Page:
Yugoslavia had an active music scene, from folk to rock bands, before the state dissolved in the early 1990s. Today, each former-Yugoslavian country has their own style and genre, with Bosnia producing rock, pop and hip–hop. Here are some of the best Bosnian singers to check out for a flavour of the country’s music scene.
Dino Merlin is one of Bosnia’s most famous musicians. He represented his country in the 2011 Eurovision Song Contest. The King of Bosnian Pop started his career as a muezzin, the person who sings the Islamic call to prayer. music fits into the pop and rock genres, and he performs as a solo artist and the lead singer in 1980s pop band, Merlin. Rane, released in 2015 and featured on his Hotel Nacional Album, is one of his most famous tracks.
Rap and hip-hop are favourites of the Bosnian youth, and Bijeljina-born is the most prominent name. Frenkie, active since 1997, went into exile during the Bosnian War. He spent 15 years living in Germany, which inevitably influenced the brazen nature of his lyrics.
Frenkie’s tracks often have political undertones about injustice and the complicated situation in contemporary Bosnia. The most controversial incident in the rapper’s career came after releasing a track about police corruption. He was ordered to pay a hefty fine.
But not everything is political. Career highlights include having a track featured in the 2008 Incredible Hulk, and the well-loved Izgubljeni snovi, released in 2005.
Bosnia’s most versatile band combines various styles and genres into eclectic and satirical tracks. Dubioza Kolektiv uses elements from rock, reggae, brass and other genres, with either Bosnian or English lyrics.
Most of their satirical songs have an upbeat rhythm with a catchy component of folk music thrown in. Dubioza Kolektiv had a fruitful career and performed at several international festivals around Europe, including Glastonbury in 2015. The band are worth checking out for their humorous and outrageous music videos, such as Hymn of a Generation.
Sarajevian Goran Bregovic, born to Croat and Serb parents, produces Bosnian folk music. Tracks have a distinctive fusion between different Balkan styles and European classicalism mixed with brass and polyphonic sections.
Goran is a talented vocalist, guitarist and a bass expert. His lyrics aren’t political, and he tries to combine various styles to create a story. Time of the Gypsies, a soundtrack for the 1988 film of the same name, is one of Goran’s most notable works.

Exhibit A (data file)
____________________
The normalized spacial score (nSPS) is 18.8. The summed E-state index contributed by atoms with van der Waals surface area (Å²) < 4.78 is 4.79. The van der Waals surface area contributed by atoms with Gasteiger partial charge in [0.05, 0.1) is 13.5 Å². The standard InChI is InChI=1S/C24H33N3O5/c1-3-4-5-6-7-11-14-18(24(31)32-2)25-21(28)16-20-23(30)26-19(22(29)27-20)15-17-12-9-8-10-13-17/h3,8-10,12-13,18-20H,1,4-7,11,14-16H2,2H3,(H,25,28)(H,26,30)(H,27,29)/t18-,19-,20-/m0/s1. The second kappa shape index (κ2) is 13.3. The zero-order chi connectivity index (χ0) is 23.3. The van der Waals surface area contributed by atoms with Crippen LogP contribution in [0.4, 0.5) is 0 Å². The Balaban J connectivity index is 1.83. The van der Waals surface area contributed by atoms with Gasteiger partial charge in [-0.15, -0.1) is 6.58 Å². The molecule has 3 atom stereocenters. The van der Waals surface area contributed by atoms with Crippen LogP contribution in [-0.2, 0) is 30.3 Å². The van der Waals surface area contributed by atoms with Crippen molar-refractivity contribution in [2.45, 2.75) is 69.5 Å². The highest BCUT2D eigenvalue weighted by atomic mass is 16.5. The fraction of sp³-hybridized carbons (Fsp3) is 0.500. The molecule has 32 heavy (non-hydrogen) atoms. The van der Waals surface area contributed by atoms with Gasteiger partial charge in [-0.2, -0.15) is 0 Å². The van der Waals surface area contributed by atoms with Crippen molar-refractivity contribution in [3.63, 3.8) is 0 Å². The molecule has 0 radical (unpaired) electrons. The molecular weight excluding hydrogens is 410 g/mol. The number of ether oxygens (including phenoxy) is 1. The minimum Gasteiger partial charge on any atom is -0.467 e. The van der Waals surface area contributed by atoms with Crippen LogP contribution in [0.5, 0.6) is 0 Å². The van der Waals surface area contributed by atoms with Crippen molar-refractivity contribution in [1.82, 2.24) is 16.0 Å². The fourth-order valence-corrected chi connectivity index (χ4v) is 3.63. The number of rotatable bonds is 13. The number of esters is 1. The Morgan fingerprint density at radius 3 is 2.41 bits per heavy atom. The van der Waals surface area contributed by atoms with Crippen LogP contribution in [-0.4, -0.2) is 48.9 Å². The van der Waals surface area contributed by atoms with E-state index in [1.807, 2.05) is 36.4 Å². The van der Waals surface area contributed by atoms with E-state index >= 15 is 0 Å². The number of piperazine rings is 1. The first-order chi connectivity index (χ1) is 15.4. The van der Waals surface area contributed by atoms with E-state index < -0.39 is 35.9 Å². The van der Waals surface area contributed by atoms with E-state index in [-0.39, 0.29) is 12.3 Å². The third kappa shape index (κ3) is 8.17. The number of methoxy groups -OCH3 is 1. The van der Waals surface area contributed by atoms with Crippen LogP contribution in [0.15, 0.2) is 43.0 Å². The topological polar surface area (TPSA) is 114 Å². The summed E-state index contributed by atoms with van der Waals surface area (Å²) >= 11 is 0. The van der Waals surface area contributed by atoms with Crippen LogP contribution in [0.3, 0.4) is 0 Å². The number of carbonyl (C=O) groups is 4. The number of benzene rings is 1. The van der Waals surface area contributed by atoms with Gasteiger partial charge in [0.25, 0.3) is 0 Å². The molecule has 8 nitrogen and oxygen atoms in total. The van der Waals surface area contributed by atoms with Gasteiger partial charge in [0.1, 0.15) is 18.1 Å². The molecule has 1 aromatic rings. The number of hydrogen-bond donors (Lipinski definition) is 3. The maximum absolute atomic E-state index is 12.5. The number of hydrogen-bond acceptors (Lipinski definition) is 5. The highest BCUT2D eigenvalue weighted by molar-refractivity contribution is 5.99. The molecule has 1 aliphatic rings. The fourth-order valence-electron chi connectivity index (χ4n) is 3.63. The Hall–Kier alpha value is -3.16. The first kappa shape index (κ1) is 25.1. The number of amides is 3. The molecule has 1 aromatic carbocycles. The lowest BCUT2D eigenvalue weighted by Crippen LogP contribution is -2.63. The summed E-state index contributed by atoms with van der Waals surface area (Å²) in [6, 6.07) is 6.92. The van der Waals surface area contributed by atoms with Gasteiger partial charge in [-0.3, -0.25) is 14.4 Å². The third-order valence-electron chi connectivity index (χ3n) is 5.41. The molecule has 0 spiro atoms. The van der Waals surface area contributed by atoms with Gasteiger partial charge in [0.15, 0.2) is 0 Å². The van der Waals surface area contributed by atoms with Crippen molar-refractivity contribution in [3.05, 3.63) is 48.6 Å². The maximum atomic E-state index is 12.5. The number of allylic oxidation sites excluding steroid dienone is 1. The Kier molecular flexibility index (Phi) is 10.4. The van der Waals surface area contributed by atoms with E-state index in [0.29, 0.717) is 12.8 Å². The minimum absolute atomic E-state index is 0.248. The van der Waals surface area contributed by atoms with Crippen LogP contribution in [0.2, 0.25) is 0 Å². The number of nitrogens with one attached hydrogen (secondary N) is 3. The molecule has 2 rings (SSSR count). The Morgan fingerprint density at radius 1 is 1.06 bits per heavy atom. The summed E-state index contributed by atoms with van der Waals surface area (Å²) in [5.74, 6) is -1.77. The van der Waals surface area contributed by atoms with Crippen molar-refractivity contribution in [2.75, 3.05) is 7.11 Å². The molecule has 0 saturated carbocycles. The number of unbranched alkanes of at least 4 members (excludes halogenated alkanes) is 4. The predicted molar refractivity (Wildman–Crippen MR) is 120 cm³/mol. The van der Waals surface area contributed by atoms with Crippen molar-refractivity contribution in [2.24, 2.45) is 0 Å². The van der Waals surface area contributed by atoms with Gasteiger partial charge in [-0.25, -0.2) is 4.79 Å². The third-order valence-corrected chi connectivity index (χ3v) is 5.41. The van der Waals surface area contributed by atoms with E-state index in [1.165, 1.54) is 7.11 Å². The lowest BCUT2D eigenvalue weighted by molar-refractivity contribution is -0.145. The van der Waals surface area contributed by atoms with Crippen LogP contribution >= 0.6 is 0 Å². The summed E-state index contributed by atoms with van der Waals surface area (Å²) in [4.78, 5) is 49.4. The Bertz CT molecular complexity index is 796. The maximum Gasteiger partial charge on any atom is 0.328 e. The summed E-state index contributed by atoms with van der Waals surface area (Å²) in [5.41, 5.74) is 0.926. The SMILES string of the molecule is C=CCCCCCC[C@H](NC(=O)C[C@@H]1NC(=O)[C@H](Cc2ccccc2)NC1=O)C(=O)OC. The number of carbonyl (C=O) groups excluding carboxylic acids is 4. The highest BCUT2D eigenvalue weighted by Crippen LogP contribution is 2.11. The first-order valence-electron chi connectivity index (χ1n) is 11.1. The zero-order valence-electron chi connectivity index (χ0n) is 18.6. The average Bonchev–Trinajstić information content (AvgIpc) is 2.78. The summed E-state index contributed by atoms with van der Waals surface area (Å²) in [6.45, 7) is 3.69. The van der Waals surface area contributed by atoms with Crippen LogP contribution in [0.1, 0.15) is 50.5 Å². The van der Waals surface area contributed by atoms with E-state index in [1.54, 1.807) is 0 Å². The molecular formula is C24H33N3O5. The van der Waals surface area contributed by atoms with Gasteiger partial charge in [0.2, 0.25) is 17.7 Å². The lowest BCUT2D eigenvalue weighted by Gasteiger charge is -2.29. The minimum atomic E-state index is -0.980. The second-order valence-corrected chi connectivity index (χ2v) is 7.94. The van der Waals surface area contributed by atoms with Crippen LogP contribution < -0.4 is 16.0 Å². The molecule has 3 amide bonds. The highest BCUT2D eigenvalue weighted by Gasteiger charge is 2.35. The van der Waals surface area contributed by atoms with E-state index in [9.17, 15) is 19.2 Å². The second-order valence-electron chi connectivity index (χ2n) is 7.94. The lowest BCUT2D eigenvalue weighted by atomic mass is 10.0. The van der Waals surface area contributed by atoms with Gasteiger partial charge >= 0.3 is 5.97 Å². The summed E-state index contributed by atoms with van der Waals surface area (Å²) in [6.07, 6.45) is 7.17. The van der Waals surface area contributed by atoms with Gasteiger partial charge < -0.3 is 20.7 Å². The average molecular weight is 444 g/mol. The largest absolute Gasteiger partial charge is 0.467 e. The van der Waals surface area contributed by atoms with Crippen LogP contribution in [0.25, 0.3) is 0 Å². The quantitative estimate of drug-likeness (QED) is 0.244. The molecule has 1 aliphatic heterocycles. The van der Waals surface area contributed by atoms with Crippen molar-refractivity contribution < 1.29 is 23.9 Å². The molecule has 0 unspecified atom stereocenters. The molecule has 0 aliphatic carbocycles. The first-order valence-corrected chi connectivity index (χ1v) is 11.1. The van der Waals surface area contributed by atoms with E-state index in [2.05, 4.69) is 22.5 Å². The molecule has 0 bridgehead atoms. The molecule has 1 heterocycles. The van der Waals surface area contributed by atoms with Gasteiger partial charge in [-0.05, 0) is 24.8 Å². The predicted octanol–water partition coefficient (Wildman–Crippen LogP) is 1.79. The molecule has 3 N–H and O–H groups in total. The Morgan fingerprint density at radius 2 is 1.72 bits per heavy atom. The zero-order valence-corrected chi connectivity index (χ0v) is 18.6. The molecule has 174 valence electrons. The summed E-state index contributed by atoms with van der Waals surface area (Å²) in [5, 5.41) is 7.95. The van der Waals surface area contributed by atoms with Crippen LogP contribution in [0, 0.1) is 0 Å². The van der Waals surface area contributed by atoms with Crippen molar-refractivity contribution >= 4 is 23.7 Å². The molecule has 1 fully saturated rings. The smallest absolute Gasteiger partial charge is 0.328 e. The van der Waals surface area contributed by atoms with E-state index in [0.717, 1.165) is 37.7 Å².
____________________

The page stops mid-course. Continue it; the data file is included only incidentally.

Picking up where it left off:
This Bosnian heavy metal band–whose name translates to ‘wild strawberries’–is a local rock icon that has performed at many . Active since 1977, Divlje Jagode’s career spans 40 years. They’ve released several singles and compilations. Lyrics tend to be in Bosnian, though some songs have English versions. Kap Po Kap is one of Divlje Jagode’s best songs.
The Bosnian Serb from Sanski Most in Bosnia’s northwest competed and finished second in Serbia’s 2009 version of Star Academy. Vukasin Brajic then represented Bosnia in the in 2010 with Thunder and Lightning, performed in English. This bilingual musician produces pop, ballads, and is the rock band Letu Stuke’s frontman. Vukasin is currently one of the hottest Bosnian pop singers.
If you’re into heavy metal, you’ll like this Mostar-based band. As one of the earliest thrash metal bands in the region, Monolit gave inspiration to many contemporary bands. Despite having little recognition outside Yugoslavia, the story of Monolit is different to the regular rise to stardom.
After gaining popularity, they performed for the first time at Sarajevo’s Heavy Metal Festival in 1991. Destined for fame, their career was cut short by the outbreak of conflict, and the band went into exile. Founding member, Zlatko Mehic, died. After 15 years, Monolit reunited in 2008.
Kletva was released in honour of Zlatko. Their first album featuring a mixture of new and old songs, called Arcana Balkanica, was finally released in 2008.
dZihan & Kamien
An unlikely duo formed dZihan & Kamien in 1996, after a Bosnian from Sarajevo and an Austrian met in Vienna. The pair quickly became one of the famous bands in Bosnia. They create a strange blend of jazz, with influences from Arabic, electronics and trip–hop styles. After a career lasting 14 years, and releasing their first full–length album (Freaks and Icons) in 2000, one of their last tracks, Deep Disco, is said to be their best.